US Access to Turkey's Incirlik Air Base Assured, For Now

An A-10C Thunderbolt II attack aircraft taxis on the flight line after landing at Incirlik Air Base, Turkey, Oct. 15, 2015. (U.S. Air Force photo by Airman 1st Class Cory W. Bush/Released)
An A-10C Thunderbolt II attack aircraft taxis on the flight line after landing at Incirlik Air Base, Turkey, Oct. 15, 2015. (U.S. Air Force photo by Airman 1st Class Cory W. Bush/Released)

Turkish President Recep Tayyip Erdogan dropped his previous harsh criticism of Donald Trump Wednesday and said the new U.S. commander-in-chief could usher in a "new era" of cooperation on the anti-ISIS campaign and access to the Incirlik Air Base.

Erdogan had earlier called for Trump's name to be removed from the Istanbul Trump Towers over the new President-elect's anti-Muslim campaign rhetoric, but his statement on Trump's stunning election win was conciliatory.

"I wish a future full of success" to Trump, Erdogan said. "With this choice, a new era has begun in America. I hope this choice of the American public will contribute to beneficial steps toward basic rights and freedoms, democracy and developments in our region," Erdogan said.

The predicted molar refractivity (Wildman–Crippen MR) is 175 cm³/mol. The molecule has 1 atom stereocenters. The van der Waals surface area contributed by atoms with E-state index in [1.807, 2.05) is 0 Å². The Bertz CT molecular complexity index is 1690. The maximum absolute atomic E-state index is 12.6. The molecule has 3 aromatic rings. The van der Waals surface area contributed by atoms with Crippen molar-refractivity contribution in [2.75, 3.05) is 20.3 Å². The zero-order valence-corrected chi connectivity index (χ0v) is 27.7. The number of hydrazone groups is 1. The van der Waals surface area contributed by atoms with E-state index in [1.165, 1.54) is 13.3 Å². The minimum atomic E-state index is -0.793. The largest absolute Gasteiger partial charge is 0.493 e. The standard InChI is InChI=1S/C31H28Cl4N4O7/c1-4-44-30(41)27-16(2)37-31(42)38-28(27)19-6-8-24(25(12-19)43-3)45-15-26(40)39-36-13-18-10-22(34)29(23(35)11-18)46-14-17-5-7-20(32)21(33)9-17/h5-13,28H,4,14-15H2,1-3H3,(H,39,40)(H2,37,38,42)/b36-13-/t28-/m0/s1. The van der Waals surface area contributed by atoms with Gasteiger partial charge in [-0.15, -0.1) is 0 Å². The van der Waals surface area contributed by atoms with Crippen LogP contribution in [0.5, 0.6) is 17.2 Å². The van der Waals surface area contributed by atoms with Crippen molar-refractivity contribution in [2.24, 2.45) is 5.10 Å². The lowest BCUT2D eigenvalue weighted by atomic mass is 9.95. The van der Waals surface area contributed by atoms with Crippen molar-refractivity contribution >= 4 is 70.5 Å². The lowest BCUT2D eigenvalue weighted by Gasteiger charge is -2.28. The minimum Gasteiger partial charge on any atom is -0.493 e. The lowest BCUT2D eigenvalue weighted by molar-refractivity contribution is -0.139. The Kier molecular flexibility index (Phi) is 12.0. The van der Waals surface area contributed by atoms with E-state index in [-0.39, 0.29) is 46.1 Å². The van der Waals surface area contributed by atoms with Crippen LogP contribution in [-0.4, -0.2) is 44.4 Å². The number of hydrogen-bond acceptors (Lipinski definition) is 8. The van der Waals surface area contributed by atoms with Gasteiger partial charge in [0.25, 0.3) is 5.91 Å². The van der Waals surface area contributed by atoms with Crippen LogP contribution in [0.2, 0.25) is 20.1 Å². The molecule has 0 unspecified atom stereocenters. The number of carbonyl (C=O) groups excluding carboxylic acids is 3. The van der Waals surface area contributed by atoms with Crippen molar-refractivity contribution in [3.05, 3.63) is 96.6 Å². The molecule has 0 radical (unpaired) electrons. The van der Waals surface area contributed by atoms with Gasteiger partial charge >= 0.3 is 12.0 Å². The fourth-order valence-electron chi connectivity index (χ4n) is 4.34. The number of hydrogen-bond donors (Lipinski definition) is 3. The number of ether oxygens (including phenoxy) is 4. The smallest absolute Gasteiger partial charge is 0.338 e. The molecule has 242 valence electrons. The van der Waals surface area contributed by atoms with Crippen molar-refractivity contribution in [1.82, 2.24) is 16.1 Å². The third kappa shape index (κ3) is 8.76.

Since the failed July coup in Turkey, the U.S. and Turkey have been at odds over the campaign against the Islamic State of Iraq and Syria in both Iraq and in Syria. Turkey has been demanding a role in the current Mosul offensive in northwestern Iraq for the Turkish military and Turkish-trained tribal militias. The Baghdad government has rejected Turkey's demands.

In northeastern Syria, Turkey has also protested the role of the Syrian Kurdish Popular Protection Units, or YPG, in the just-begun offensive to retake the ISIS stronghold of Raqaa. Turkey has labeled the YPG a terrorist organization.

The friction between the U.S. and Turkey has extended to the Incirlik Air Base, which has been vital to the U.S. air campaign against ISIS in Syria and northern Iraq. Turkey has been pursuing closer ties with Russia, and Turkish officials have periodically suggested that Russia should also have access to Incirlik, which would be a non-starter for the U.S.

Top aides to Erdogan suggested that continued cooperation with the Trump administration could depend upon the U.S. acceding to Turkish demands for the extradition of Fethullah Gulen, the exiled Muslim cleric and former ally of Erdogan who now lives in Pennsylvania. Erdogan has blamed Gulen for fomenting the July coup.

"We congratulate Mr. Trump," Prime Minister Binali Yıldırım said, but "I am openly calling on the new president from here about the urgent extradition of Fethullah Gülen, the mastermind, executor and perpetrator of the heinous July 15 coup attempt, who lives on U.S. soil."

-- Richard Sisk can be reached at richard.sisk@military.com

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